The European Court of Human Rights (ECtHR) on Monday gave notice to the Turkish government on cases concerning the reassignment of 169 judges in 2014 and 2016, asking Ankara to submit its observations by May 17, 2021.
According to the press release issued by the ECtHR, the court issued notices on two groups of cases.
The first group of cases, referred to by the court as “Kartal and 48 other applications v. Turkey,” concerns the termination of the terms of office of 49 judges sitting on the Council of Judges and Prosecutors (HSYK) in 2014.
On February 27, 2014 Law no. 6524 entered into force, which provided that the terms of office of the judges of the HSYK would end at that time.
The second group of cases, referred to by the ECtHR as Olcay and 119 other applications v. Turkey, concerns the termination of the terms of office of judges sitting on the Supreme Administrative Court and the Court of Cassation in 2016.
“In both groups of cases, the applicants were appointed as judges in other courts,” the press release read, adding that the applicants rely on several articles of the European Convention of Human Rights (ECHR), particularly Article 6 (right to a fair hearing).
Turkish President Recep Tayyip Erdoğan, who was prime minister at the time, lashed out at the judiciary in 2013 after a graft probe targeting the highest echelons of his government exposed a bribery scandal. Erdoğan accused the judges and prosecutors as well as police officers of working for the Gülen movement, a faith-based group critical of his administration.
Up until 2016, Erdoğan tried to redesign the judiciary by appointing loyalists to critical posts. In July 2016, a botched coup took place, the aftermath of which saw an unprecedented crackdown, mainly on Erdoğan’s opponents.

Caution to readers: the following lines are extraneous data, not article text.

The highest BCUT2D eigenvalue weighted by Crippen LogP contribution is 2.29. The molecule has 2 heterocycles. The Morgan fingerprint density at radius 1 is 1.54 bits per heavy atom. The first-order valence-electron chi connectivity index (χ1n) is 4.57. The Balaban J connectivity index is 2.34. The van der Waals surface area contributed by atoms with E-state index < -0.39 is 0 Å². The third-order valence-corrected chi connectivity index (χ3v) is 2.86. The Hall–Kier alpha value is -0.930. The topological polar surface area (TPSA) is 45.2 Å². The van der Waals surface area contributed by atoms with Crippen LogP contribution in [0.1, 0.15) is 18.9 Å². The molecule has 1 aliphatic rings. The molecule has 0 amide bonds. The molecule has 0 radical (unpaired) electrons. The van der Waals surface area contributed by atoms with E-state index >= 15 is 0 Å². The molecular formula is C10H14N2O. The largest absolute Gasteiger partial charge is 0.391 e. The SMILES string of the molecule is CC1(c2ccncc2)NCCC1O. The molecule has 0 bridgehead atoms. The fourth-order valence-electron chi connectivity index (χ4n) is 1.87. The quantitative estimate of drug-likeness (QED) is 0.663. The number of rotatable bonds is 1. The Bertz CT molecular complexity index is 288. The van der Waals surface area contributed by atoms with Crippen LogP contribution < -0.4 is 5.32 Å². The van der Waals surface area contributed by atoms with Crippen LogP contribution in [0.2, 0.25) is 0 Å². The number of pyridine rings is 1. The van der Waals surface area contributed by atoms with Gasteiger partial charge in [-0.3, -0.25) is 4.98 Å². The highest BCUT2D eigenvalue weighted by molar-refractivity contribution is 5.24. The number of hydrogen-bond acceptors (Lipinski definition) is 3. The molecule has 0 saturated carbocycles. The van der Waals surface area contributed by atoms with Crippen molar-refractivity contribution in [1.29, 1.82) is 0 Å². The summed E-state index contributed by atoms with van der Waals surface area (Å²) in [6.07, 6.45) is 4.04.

The Turkish government accuses the Gülen movement of masterminding the failed coup and labels it a “terrorist organization,” although the movement strongly denies involvement in the coup attempt or any terrorist activity.
Following the coup attempt, the Turkish government removed more than 130,000 civil servants, including some 4,000 judges and prosecutors, from their jobs due to alleged Gülen links.
According to a statement by Turkish Interior Minister Süleyman Soylu in November 2020, a total of 292,000 people have been detained while 96,000 others have been jailed due to alleged links to the Gülen movement since the failed coup. The minister said there were 25,655 people in Turkey’s prisons who were jailed due to links to the Gülen movement.
In addition to the thousands who were jailed, scores of other Gülen movement followers had to flee Turkey to avoid the government crackdown.